Contracts & Minimum Employment Terms
This question was recently considered in the case of Stefanko & Others v Maritime Hotel Ltd.
Under section 1 of the Employment Rights Act 1996, employers are required to give employees whose employment will continue for more than 1 month a written statement of employment terms. The details that must be given in the written statement include job title, place of work, salary and hours of work, to name a few.
This statement must be given to employees no later than two months after employment begins and section 6(2) of the Employment Rights Act 1996 states that it must be given even if the employment ceases before the end of the two-month period.
There is currently an exception made in the Employment Rights Act 1996 for those on “short term employment” so that where the employee is employed for less than 1 month, the employer does not have to provide a statement of employment particulars. (Although, this is due to be changed with effect from 6th April 2020 – from then on every new employee will have the right from day one.)
A failure to provide a statement of written particulars can be problematic for employers if the employee brings a successful tribunal claim (e.g. for unfair dismissal) because it can lead to the employer having to pay additional compensation. The minimum amount that can be awarded for this failure is 2 weeks’ pay, up to a maximum of 4 weeks’ pay.
Miss Stefanko and her fellow claimants (“the Claimants”) were from Poland and were employed by the Maritime Hotel as waiting staff. The Claimants started working at the Hotel at various dates commencing from 21 April 2016 until they were summarily dismissed on 7 July 2016. None of the Claimants were given a “section 1” statement of terms and conditions of employment during their employment or after it ended.
During their employment, the Claimants were poorly treated by their employer and when they complained about shortfalls in wages, late payments and falsification of wage slips, they were dismissed and told to leave the Hotel immediately.
The Claimants subsequently took the Hotel and one of the co-owners of the Hotel to the Employment Tribunal and succeeded in their claims for unpaid wages, holiday pay and in a finding of automatically unfair dismissal for asserting a statutory right.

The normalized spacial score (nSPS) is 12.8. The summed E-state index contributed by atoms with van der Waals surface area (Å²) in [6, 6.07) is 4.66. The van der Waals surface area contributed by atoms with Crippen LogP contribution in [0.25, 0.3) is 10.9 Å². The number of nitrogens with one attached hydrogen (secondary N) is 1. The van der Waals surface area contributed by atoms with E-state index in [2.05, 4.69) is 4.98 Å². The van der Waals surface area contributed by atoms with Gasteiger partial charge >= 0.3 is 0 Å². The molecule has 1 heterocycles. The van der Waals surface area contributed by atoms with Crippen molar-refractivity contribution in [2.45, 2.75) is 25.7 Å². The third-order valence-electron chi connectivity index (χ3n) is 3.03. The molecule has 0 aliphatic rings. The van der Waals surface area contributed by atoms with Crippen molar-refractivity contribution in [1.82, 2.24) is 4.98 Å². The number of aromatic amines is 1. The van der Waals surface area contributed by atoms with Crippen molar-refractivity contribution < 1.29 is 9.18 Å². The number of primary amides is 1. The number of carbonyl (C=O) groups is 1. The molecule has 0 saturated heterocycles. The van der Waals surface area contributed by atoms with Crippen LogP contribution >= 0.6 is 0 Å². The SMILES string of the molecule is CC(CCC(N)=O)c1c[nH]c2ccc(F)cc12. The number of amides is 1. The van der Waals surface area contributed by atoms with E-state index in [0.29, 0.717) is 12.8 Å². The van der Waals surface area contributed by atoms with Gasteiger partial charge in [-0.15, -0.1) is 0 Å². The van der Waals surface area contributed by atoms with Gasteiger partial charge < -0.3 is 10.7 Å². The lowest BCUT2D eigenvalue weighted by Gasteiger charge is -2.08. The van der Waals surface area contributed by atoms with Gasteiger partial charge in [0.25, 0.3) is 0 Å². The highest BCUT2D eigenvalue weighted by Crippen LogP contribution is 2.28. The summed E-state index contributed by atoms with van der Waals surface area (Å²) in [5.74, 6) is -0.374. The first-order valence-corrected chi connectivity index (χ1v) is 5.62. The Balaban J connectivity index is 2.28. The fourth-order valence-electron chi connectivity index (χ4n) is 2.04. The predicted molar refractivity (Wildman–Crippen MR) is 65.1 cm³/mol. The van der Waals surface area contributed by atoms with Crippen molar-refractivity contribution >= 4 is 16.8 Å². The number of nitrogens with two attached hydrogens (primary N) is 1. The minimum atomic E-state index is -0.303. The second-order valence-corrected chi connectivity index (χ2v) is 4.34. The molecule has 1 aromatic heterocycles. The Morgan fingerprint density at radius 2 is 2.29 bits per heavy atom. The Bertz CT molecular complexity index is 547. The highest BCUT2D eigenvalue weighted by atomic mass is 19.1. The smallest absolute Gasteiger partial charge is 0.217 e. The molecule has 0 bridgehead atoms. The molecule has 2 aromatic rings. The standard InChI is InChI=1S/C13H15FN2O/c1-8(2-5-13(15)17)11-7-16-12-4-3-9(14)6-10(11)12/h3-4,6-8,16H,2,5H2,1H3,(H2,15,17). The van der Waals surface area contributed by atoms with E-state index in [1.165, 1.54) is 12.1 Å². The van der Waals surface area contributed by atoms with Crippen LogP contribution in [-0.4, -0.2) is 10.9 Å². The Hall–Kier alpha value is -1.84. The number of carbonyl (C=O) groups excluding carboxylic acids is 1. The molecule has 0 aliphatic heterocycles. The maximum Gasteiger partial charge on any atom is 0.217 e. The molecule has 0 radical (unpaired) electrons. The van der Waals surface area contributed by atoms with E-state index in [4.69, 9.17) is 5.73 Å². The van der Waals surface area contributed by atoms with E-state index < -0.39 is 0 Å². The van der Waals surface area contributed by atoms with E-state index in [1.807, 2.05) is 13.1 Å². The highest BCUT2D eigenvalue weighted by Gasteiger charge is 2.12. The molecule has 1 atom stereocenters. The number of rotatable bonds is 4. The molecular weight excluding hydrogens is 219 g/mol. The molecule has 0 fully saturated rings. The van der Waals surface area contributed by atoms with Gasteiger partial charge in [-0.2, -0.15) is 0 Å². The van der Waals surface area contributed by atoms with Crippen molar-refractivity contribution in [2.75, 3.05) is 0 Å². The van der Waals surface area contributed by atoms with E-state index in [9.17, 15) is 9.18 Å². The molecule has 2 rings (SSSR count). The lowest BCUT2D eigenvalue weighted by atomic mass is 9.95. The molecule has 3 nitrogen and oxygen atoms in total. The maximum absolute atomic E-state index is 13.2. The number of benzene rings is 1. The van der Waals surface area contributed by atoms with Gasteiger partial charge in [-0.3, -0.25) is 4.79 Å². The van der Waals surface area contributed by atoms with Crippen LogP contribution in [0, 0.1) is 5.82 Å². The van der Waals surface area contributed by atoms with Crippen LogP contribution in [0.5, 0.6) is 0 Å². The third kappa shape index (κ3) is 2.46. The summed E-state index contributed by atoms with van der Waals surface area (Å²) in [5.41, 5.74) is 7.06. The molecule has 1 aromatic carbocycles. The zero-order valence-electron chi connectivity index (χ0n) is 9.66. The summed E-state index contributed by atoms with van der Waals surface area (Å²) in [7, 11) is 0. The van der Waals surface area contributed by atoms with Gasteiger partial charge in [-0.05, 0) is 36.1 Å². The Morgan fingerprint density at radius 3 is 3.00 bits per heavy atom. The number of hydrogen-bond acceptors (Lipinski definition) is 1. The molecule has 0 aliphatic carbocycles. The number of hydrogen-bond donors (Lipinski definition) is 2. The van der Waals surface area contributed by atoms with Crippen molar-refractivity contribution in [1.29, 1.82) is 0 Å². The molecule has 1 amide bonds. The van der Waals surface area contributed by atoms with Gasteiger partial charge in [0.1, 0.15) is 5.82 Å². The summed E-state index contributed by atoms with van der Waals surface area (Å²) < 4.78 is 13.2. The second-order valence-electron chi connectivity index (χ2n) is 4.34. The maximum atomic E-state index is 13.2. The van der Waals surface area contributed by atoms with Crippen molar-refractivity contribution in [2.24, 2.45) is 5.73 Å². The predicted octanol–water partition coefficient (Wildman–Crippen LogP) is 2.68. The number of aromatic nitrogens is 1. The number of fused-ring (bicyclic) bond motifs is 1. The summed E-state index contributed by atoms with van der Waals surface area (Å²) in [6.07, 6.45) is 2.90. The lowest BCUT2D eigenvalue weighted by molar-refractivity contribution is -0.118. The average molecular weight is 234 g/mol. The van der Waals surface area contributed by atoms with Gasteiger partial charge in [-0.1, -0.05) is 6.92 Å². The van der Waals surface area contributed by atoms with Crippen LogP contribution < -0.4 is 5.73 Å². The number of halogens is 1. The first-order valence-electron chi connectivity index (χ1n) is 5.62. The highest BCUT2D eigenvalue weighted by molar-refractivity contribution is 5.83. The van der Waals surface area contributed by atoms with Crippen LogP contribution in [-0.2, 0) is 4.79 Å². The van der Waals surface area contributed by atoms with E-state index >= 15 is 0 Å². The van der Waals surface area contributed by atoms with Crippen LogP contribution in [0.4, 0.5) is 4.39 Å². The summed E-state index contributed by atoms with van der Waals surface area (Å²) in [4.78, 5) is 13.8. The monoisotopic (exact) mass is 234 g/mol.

Two of the Claimants were also successful in claiming compensation for failure to provide a section 1 statement of terms. They were each awarded 4 weeks’ basic pay. However, one of the Claimants, Ms Woronowicz did not succeed in her claim as she had been employed for less than 2 months and the Employment Tribunal decided that because of this, she could not claim compensation.
Ms Woronowicz appealed against this decision to the Employment Appeal Tribunal.
The Employment Appeal Tribunal upheld Ms Woronowicz’s appeal and said that the Employment Tribunal had overlooked section 2 of the Employment Rights Act 1996 and that there is an obligation on employers to provide a statement for employees with one month’s or more service, whether or not the employment relationship is ended in its second month. Accordingly, the Employment Appeal Tribunal found the Tribunal had made an error in law and that Ms Woronowicz was entitled to a statement of particulars. It therefore followed that she too should have succeeded in her claim against the Hotel for failure to provide her with such a statement.
Points to note
The Employment Appeal Tribunal emphasised that it is best practice for written particulars of employment to be given as soon as possible to “protect both parties and in order to minimise risk of ambiguity or misunderstanding of the terms agreed that form the contractual basis of the employment relationship” – a statement with which we wholeheartedly agree.
Action to take
- If you do not have employment contracts for your staff, we highly recommended putting these in place.
- It is not costly to have employment contracts prepared – please contact us for a fixed fee quote. We also provide contracts as part of our ongoing monthly support packages, known as the ‘HR Harbour’.
- Make sure staff contracts are up to date – review them periodically and make sure any changes made to an employee’s terms are reflected in their employment contract.
This article was written and researched by Miranda Amos, Solicitor at our Salisbury Office. Miranda advises clients across Hampshire, Wiltshire and Nationwide.
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The information contained in this blog post is provided for guidance and is a snapshot of the law at the time it is written. It is provided for your information only and should not be used as a substitute for obtaining legal advice that it specific to your particular circumstances.
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